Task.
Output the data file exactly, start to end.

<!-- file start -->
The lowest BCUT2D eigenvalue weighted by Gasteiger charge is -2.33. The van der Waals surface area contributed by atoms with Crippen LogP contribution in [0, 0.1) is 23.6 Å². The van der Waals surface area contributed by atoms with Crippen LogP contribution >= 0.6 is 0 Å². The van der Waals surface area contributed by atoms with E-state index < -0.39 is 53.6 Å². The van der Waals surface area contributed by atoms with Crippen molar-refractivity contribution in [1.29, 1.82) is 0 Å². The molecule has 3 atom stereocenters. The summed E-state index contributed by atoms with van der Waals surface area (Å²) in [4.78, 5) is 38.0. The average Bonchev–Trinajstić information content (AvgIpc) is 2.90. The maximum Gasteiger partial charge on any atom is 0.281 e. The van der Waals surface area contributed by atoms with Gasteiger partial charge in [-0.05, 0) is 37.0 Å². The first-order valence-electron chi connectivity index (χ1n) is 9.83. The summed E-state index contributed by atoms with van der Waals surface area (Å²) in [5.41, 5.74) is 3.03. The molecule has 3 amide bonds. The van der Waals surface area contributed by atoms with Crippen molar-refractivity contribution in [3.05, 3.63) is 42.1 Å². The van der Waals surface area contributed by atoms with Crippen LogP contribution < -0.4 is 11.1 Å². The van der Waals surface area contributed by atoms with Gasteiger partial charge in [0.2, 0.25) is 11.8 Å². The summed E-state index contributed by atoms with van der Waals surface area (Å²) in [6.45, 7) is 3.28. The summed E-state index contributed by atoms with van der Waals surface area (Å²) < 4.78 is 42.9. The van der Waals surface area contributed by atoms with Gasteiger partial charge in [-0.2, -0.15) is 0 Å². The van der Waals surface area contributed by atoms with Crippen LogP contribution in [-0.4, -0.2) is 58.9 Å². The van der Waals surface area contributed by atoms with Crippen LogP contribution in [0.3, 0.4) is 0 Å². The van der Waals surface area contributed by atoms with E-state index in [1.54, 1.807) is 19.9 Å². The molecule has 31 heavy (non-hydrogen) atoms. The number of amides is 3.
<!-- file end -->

The lowest BCUT2D eigenvalue weighted by Gasteiger charge is -2.33. The van der Waals surface area contributed by atoms with Crippen LogP contribution in [0, 0.1) is 23.6 Å². The van der Waals surface area contributed by atoms with Crippen LogP contribution >= 0.6 is 0 Å². The van der Waals surface area contributed by atoms with E-state index < -0.39 is 53.6 Å². The van der Waals surface area contributed by atoms with Crippen molar-refractivity contribution in [1.29, 1.82) is 0 Å². The molecule has 3 atom stereocenters. The summed E-state index contributed by atoms with van der Waals surface area (Å²) in [4.78, 5) is 38.0. The average Bonchev–Trinajstić information content (AvgIpc) is 2.90. The maximum Gasteiger partial charge on any atom is 0.281 e. The van der Waals surface area contributed by atoms with Gasteiger partial charge in [-0.05, 0) is 37.0 Å². The first-order valence-electron chi connectivity index (χ1n) is 9.83. The summed E-state index contributed by atoms with van der Waals surface area (Å²) in [5.41, 5.74) is 3.03. The molecule has 3 amide bonds. The van der Waals surface area contributed by atoms with Crippen molar-refractivity contribution in [3.05, 3.63) is 42.1 Å². The van der Waals surface area contributed by atoms with Crippen LogP contribution < -0.4 is 11.1 Å². The van der Waals surface area contributed by atoms with Gasteiger partial charge in [0.2, 0.25) is 11.8 Å². The summed E-state index contributed by atoms with van der Waals surface area (Å²) in [6.45, 7) is 3.28. The summed E-state index contributed by atoms with van der Waals surface area (Å²) < 4.78 is 42.9. The van der Waals surface area contributed by atoms with Gasteiger partial charge in [-0.2, -0.15) is 0 Å². The van der Waals surface area contributed by atoms with Crippen LogP contribution in [-0.4, -0.2) is 58.9 Å². The van der Waals surface area contributed by atoms with Crippen LogP contribution in [0.3, 0.4) is 0 Å². The van der Waals surface area contributed by atoms with E-state index in [1.54, 1.807) is 19.9 Å². The molecule has 31 heavy (non-hydrogen) atoms. The number of amides is 3.